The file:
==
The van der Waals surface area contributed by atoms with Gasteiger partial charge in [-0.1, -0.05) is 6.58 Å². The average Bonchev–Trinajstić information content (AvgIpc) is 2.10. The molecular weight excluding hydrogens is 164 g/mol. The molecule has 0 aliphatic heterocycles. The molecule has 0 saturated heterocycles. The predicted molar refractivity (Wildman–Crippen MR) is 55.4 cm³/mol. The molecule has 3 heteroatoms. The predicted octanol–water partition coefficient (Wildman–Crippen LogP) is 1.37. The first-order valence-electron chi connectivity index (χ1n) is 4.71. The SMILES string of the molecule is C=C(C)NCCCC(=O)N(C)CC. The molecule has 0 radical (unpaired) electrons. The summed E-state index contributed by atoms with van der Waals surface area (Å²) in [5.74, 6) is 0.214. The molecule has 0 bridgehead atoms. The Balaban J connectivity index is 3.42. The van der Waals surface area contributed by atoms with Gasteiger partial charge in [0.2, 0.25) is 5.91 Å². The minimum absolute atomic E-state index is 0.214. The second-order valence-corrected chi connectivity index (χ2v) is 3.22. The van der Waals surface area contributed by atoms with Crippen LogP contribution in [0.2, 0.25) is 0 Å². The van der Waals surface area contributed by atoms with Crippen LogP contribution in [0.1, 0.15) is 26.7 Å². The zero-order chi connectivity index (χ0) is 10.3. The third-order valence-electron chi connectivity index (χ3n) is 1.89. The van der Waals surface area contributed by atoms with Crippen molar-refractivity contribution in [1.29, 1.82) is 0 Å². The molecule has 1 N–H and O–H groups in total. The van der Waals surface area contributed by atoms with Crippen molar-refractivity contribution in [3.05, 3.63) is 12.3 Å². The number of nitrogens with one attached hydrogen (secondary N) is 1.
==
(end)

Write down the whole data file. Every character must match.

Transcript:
The van der Waals surface area contributed by atoms with Gasteiger partial charge in [-0.1, -0.05) is 6.58 Å². The average Bonchev–Trinajstić information content (AvgIpc) is 2.10. The molecular weight excluding hydrogens is 164 g/mol. The molecule has 0 aliphatic heterocycles. The molecule has 0 saturated heterocycles. The predicted molar refractivity (Wildman–Crippen MR) is 55.4 cm³/mol. The molecule has 3 heteroatoms. The predicted octanol–water partition coefficient (Wildman–Crippen LogP) is 1.37. The first-order valence-electron chi connectivity index (χ1n) is 4.71. The SMILES string of the molecule is C=C(C)NCCCC(=O)N(C)CC. The molecule has 0 radical (unpaired) electrons. The summed E-state index contributed by atoms with van der Waals surface area (Å²) in [5.74, 6) is 0.214. The molecule has 0 bridgehead atoms. The Balaban J connectivity index is 3.42. The van der Waals surface area contributed by atoms with Gasteiger partial charge in [0.2, 0.25) is 5.91 Å². The minimum absolute atomic E-state index is 0.214. The second-order valence-corrected chi connectivity index (χ2v) is 3.22. The van der Waals surface area contributed by atoms with Crippen LogP contribution in [0.2, 0.25) is 0 Å². The van der Waals surface area contributed by atoms with Crippen LogP contribution in [0.1, 0.15) is 26.7 Å². The zero-order chi connectivity index (χ0) is 10.3. The third-order valence-electron chi connectivity index (χ3n) is 1.89. The van der Waals surface area contributed by atoms with Crippen molar-refractivity contribution in [1.29, 1.82) is 0 Å². The molecule has 1 N–H and O–H groups in total. The van der Waals surface area contributed by atoms with Crippen molar-refractivity contribution in [3.05, 3.63) is 12.3 Å². The number of nitrogens with one attached hydrogen (secondary N) is 1.